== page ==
Just looking, not buying
January 31st: Got up early to replace the camera lens filter the old "captain" broke (I think his eyes are giving in). This meant rising before the crack of dawn and racing to Algeciras, before getting onto the ferry for Tanger. We boarded the ferry at 10AM and were off on the next leg of our journey. The trip took all of 35 minutes and was practically over before it began. Once there we headed straight for the border post.
On arrival there we were immediately harassed by masses of what I've begun referring to as Arab shit flies. wherever you go these guys are drawn to you like flies to shit (shit is the new sick for we are the shit-if over 30 you may not get this, Pat didn't). Once at the post an "official" looking official with a big matrix style trenchcoat and police sunglasses came to our assistance. He quickly walked us through the visa process, and while Sarah and I were completing ours he forcefully hauled Patrick away. In my paranoid ignorance I was envisaging a line - up and stoning, merely because he no longer looked like the chap in his passport, but rather more like a properly balding old git.
Fortunately the guy was just helping him with car insurance. We exchanged 250 Euros and got 3100 Dirham in return.
With the formalities complete we set off for Rabat, we arrived just as the sun was setting and made our way to the one and only campsite just outside Rabat in Sale.
I am at a loss for words to describe the place. For once I am left totally speechless. An evening of chronic indigestion, gas and early morning bucket of cold water dousing would have been on a par with regards to how much I was looking forward to sleeping there. To put things into focus for you I will elaborate.
The scenery was "fantastic!" our campsite was basically an enclosure (we later called ourselves camper exhibit A1). On one side of the site we had heavy machinery and construction going on, on the other side a rock band had set up headquarters, out front was a red dirt soccer pitch, and in the rear, closest to where we were camping and on a hill overlooking us, the best of all, a full to bursting graveyard. I also feel that the facilities were designed to put the fear of god, or Allah into you. I say this because in order to reach them you must pass in front of the graveyard, into the "skeleton bathroom" which is a row of 15 delapidated, disused stalls on either side which you must walk past in complete darkness to get to the solitary functioning stop and squat. In typical horror movie style the lights blink on and off, so that by the time you've reached the stall you've, in all likelihood, already shat yourself or just outright lost the urge completely through fear.
February 1st: Why did I so desperately want to get back to Africa?! What did I think I was going to find?
Besides the same old incompetence and people with bloated head syndrome ( I was always told that this was to make up for unfortunate endowment).
Why am I so irate!? Because today was just another day in this burning hell I call home. I broke my tent poles this morning. Really bad start, it could only go one way from here. The drivers here have an even worse case of itchy hooter syndrome boardering on the pathological.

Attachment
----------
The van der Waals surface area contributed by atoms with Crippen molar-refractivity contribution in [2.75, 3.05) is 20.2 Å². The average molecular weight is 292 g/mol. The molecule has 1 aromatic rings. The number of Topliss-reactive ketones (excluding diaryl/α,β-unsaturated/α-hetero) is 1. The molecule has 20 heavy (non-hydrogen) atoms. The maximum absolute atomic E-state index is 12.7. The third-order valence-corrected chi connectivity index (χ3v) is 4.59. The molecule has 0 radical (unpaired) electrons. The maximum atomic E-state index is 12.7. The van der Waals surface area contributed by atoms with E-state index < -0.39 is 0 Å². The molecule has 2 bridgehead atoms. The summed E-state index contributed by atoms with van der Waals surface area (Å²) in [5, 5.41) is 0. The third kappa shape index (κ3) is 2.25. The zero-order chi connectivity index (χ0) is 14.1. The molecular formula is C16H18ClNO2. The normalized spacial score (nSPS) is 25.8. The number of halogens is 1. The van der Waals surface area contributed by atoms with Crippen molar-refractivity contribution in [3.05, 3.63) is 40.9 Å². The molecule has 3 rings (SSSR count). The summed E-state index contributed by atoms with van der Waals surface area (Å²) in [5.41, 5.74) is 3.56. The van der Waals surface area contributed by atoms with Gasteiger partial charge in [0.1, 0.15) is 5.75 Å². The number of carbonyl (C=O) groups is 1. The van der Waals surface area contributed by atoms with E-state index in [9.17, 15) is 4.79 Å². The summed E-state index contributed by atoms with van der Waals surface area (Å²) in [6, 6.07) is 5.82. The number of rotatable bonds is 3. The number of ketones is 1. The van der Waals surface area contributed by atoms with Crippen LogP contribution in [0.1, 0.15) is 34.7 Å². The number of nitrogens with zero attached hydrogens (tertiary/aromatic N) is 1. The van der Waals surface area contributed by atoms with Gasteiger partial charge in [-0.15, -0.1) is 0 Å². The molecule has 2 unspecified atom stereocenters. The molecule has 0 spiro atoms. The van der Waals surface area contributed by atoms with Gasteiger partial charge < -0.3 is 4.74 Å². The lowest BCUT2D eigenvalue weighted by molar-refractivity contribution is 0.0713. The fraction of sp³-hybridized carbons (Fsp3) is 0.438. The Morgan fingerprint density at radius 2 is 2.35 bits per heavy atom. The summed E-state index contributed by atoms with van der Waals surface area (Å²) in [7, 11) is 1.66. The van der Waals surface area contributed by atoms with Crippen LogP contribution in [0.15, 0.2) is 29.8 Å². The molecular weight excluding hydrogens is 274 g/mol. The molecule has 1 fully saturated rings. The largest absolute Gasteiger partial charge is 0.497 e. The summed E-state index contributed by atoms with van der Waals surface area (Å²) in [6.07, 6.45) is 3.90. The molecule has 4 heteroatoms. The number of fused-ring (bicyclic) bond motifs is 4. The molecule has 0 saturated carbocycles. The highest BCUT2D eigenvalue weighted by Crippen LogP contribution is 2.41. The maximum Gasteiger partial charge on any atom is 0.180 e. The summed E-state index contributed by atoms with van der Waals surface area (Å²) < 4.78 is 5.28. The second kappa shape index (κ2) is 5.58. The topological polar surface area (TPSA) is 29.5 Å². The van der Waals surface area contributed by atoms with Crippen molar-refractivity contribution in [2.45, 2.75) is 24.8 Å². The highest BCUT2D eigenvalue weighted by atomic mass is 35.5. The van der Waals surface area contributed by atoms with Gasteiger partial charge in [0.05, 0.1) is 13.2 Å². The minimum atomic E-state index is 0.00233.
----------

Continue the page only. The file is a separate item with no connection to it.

Today we tried to extend my visa. So first stop was the South African embassy (directly across from the mausoleum - fates funny card game of life) in the hopes that they would write a letter authorising the extension. After sitting for nearly 30 minutes (I was the only person there) and being bounced between three different officials, one eventually told me they couldn't help and sent me on my way with directions to the police station that were completely wrong (incompetence). when we did eventually find the place I went in to the visa department to beg for the extension. The official, apparently, was off to lunch (something they seem to do frequently here). He asked what I wanted and I replied "extension" in a french accent, which he seemed to understand. He grabbed my passport, gave it the most frugal of checks and then adamantly and forcefully told me that in two weeks I must "piss off", no exception (bloated head - small balls).
When I returned with the bad news this caused what can only be explained as the atomisation of Pat. Like a little mini Arab hiroshima he exploded. Like a little mini Pearl harbour I was bombarded. For the next hour we walked up and down the streets looking for an alternative, with him seething and cursing, while between breaths threatening to put me on the next bus to Mauritania, (I'm amazed there wasn't any mouth froth) and me about five paces back trying to avoid the bulk of the seething onslaught as well as the stares of passers-by. After no alternative was found we went to the Mausoleum of Mohammed V. The sombre mood fit the setting perfectly and after the days trials I could have happily lain down with Mohammed and died (he probably would have told me to piss off after two weeks as well). We decided that the campsite was a hole, so we packed up and headed for Meknes.